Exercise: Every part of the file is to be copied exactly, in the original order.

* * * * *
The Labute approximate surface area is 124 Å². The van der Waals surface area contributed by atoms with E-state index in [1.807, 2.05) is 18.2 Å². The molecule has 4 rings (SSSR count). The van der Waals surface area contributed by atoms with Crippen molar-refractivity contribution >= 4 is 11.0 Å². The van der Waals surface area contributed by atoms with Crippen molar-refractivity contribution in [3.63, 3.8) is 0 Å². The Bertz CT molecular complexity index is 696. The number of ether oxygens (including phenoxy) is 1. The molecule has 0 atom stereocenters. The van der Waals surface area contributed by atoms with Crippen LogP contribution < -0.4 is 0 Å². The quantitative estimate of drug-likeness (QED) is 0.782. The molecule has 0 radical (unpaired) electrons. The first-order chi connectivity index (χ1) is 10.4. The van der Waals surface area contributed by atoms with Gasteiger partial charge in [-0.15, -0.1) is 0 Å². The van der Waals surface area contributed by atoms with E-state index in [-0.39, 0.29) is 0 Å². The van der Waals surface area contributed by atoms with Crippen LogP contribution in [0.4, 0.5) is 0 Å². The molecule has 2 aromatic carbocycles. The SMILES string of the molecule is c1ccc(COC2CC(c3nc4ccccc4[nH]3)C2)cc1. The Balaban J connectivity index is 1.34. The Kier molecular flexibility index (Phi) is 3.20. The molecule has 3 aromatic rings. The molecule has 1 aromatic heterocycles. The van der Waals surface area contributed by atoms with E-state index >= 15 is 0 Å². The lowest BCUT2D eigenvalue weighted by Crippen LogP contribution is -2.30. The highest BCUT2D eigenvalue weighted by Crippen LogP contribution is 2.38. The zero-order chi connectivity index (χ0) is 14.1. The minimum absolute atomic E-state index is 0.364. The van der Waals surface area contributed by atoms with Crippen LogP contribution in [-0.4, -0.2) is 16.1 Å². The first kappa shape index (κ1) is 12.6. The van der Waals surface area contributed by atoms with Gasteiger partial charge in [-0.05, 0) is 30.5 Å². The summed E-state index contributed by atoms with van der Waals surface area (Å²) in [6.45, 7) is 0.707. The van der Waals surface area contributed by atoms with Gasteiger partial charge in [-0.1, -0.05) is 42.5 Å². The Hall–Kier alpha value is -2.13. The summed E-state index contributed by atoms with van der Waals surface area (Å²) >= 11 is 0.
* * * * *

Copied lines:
The Labute approximate surface area is 124 Å². The van der Waals surface area contributed by atoms with E-state index in [1.807, 2.05) is 18.2 Å². The molecule has 4 rings (SSSR count). The van der Waals surface area contributed by atoms with Crippen molar-refractivity contribution >= 4 is 11.0 Å². The van der Waals surface area contributed by atoms with Crippen molar-refractivity contribution in [3.63, 3.8) is 0 Å². The Bertz CT molecular complexity index is 696. The number of ether oxygens (including phenoxy) is 1. The molecule has 0 atom stereocenters. The van der Waals surface area contributed by atoms with Crippen LogP contribution < -0.4 is 0 Å². The quantitative estimate of drug-likeness (QED) is 0.782. The molecule has 0 radical (unpaired) electrons. The first-order chi connectivity index (χ1) is 10.4. The van der Waals surface area contributed by atoms with Gasteiger partial charge in [-0.15, -0.1) is 0 Å². The van der Waals surface area contributed by atoms with E-state index in [-0.39, 0.29) is 0 Å². The van der Waals surface area contributed by atoms with Crippen LogP contribution in [0.4, 0.5) is 0 Å². The molecule has 2 aromatic carbocycles. The SMILES string of the molecule is c1ccc(COC2CC(c3nc4ccccc4[nH]3)C2)cc1. The Balaban J connectivity index is 1.34. The Kier molecular flexibility index (Phi) is 3.20. The molecule has 3 aromatic rings. The molecule has 1 aromatic heterocycles. The van der Waals surface area contributed by atoms with E-state index >= 15 is 0 Å². The lowest BCUT2D eigenvalue weighted by Crippen LogP contribution is -2.30. The highest BCUT2D eigenvalue weighted by Crippen LogP contribution is 2.38. The zero-order chi connectivity index (χ0) is 14.1. The minimum absolute atomic E-state index is 0.364. The van der Waals surface area contributed by atoms with Crippen LogP contribution in [-0.4, -0.2) is 16.1 Å². The first kappa shape index (κ1) is 12.6. The van der Waals surface area contributed by atoms with Gasteiger partial charge in [-0.05, 0) is 30.5 Å². The summed E-state index contributed by atoms with van der Waals surface area (Å²) in [6.45, 7) is 0.707. The van der Waals surface area contributed by atoms with Gasteiger partial charge in [-0.1, -0.05) is 42.5 Å². The Hall–Kier alpha value is -2.13. The summed E-state index contributed by atoms with van der Waals surface area (Å²) >= 11 is 0.